25:02 A lot of the programmes have a leadership focus. In 2004, the Foundation started the UWA Fogarty Foundation Scholarships party to encourage people from the regions to come and study in Perth. The scholarships also encourage students who might have been tempted to study elsewhere, to remain in Perth. The leadership programme is an integral part of this scholarship. The scholars meet and learn from leaders in the community. Bringing young people together has enabled scholar initiatives such as Teach Learn Grow where university students (not necessary education students) mentor rural WA primary students. The scholars set up their own student television WASTV. Fogarty Scholars established Profectus in 2013 to encourage Australian students to get involved in entrepreneurship and help them develop their ideas. They run a leadership conference for Year 10 students. This is the ripple effect in action. There is also a scholarship programme for teachers, the Fogarty Learning Centre, which supports Edith Cowan University to develop numeracy and literacy clinics. One of the latest initiatives is CoderDojo which teaches young people to programme computers. This began at UWA in 2013. It is hoped to run 12 regional programmes in 2014.
28:56 Students apply for the Fogarty Scholarship through UWA. They have to be high achievers but 50% of the emphasis is on academic ability and 50% on community involvement and leadership abilities. There are 54 scholars and 45 alumni. The Fogarty Foundation work will really come to fruition when the scholars are working in their various careers worldwide.
30:24 There haven’t been many disappointments or set-backs. The community sector is very open and generous in sharing knowledge and supporting each other. The education field is a dynamic area that produces good outcomes.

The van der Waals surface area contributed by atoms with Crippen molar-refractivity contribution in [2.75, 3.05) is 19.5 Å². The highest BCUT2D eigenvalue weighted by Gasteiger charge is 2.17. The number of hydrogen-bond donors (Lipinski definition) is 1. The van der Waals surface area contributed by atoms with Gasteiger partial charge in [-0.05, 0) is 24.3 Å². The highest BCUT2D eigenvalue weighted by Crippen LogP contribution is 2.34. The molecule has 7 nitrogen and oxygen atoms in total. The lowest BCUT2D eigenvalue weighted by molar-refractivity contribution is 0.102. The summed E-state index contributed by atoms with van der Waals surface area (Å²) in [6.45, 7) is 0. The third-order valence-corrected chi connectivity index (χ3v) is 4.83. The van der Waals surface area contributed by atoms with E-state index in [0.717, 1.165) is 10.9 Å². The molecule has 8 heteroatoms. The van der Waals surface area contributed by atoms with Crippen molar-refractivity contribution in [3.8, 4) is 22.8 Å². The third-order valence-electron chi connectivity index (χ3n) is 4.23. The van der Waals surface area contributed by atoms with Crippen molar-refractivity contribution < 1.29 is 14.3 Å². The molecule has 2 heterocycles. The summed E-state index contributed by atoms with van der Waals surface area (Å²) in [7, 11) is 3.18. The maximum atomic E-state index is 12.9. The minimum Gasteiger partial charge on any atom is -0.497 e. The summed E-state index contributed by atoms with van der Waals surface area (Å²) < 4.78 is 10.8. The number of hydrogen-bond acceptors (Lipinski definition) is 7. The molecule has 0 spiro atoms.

31:21 Each year they review their work. Annie has learnt that it is essential to reach out. She was thrilled by the help she received in the US when researching how to promote leadership in people with low socio economic backgrounds. If the Foundation cannot help a project financially they try to put people in contact with somebody who can assist them.
33:38 In regional WA support needs to be at a grass roots level so that they can carry on the programmes themselves. The Foundation does not put on a conference. They tend to work more on bringing people together for round table discussions in a particular area.
36:05 In the future technology is going to play more of a part in education. But how do you use it best?
37:41 Annie is happy that UWA is returning to a liberal arts undergraduate degree. It was very different in 1978. Now there is more online education at UWA. Annie feels that it is crucial to spend time on campus making contacts and connections. It is important to have lots of other experiences and not just a degree. There is a lot more emphasis now on students being involved in not for profit organisations i.e. Camp for Kids.
40:15 UWA presented both Annie and Brett with an honorary Doctorate of Letters in 2004. They are proud of their relationship with UWA. Annie is on the Senate Development Committee and the Capital Campaign Committee which looks at the development side of the university.
41:17 The Fogarty Leadership Programme organises a series of Conversations where leaders in the community speak to the scholars. There are four conversations during the year. At the beginning of the year a writer from the Perth International Writer’s Festival is invited to speak to the students. At the end of the year they hold the Remarkables which is where four of the scholars or alumni come and speak about their work.
42:49 The Trustees are generally friends and people who are involved and interested in the community. They have a broad range of expertise and backgrounds. The Board of Trustees is: Annie Fogarty AM; Bettina Mangam; Tony Dale; Caitlyn Fogarty; Gary Roberts and Emeritus Professor Bill Louden. Kathryn Clements the full-time Executive Officer graduated from UWA in 2011 with a Graduate Certificate in Social Impact. The Trustees have no set term of service.



Fogarty, Annie, “Annie Fogarty interview, 24 July 2014,” UWA Historical Society: UWA Histories, accessed July 13, 2024,